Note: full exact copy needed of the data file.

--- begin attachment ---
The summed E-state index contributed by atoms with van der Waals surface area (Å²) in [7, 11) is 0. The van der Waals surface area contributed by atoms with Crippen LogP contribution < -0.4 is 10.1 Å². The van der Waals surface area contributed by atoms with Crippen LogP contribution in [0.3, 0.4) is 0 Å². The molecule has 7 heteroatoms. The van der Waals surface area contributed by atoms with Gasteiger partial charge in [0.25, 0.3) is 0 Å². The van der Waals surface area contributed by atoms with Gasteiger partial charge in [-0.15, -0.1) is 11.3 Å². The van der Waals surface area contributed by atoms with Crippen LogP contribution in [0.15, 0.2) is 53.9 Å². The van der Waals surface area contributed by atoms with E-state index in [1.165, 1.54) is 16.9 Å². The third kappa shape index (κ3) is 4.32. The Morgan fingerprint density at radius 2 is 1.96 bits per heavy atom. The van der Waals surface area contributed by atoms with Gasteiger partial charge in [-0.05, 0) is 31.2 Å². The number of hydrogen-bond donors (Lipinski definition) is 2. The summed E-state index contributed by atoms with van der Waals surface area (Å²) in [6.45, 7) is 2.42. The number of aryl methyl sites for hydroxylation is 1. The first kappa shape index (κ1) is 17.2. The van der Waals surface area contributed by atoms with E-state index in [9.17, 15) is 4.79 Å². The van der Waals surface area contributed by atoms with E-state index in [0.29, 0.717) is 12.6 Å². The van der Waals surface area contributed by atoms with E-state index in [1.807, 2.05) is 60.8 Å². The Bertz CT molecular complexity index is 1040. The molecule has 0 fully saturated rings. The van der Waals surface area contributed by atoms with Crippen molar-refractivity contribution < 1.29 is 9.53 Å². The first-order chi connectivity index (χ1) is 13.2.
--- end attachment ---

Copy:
The summed E-state index contributed by atoms with van der Waals surface area (Å²) in [7, 11) is 0. The van der Waals surface area contributed by atoms with Crippen LogP contribution < -0.4 is 10.1 Å². The van der Waals surface area contributed by atoms with Crippen LogP contribution in [0.3, 0.4) is 0 Å². The molecule has 7 heteroatoms. The van der Waals surface area contributed by atoms with Gasteiger partial charge in [0.25, 0.3) is 0 Å². The van der Waals surface area contributed by atoms with Gasteiger partial charge in [-0.15, -0.1) is 11.3 Å². The van der Waals surface area contributed by atoms with Crippen LogP contribution in [0.15, 0.2) is 53.9 Å². The van der Waals surface area contributed by atoms with E-state index in [1.165, 1.54) is 16.9 Å². The third kappa shape index (κ3) is 4.32. The Morgan fingerprint density at radius 2 is 1.96 bits per heavy atom. The van der Waals surface area contributed by atoms with Gasteiger partial charge in [-0.05, 0) is 31.2 Å². The number of hydrogen-bond donors (Lipinski definition) is 2. The summed E-state index contributed by atoms with van der Waals surface area (Å²) in [6.45, 7) is 2.42. The number of aryl methyl sites for hydroxylation is 1. The first kappa shape index (κ1) is 17.2. The van der Waals surface area contributed by atoms with E-state index in [9.17, 15) is 4.79 Å². The van der Waals surface area contributed by atoms with E-state index in [0.29, 0.717) is 12.6 Å². The van der Waals surface area contributed by atoms with E-state index in [1.807, 2.05) is 60.8 Å². The Bertz CT molecular complexity index is 1040. The molecule has 0 fully saturated rings. The van der Waals surface area contributed by atoms with Crippen molar-refractivity contribution < 1.29 is 9.53 Å². The first-order chi connectivity index (χ1) is 13.2.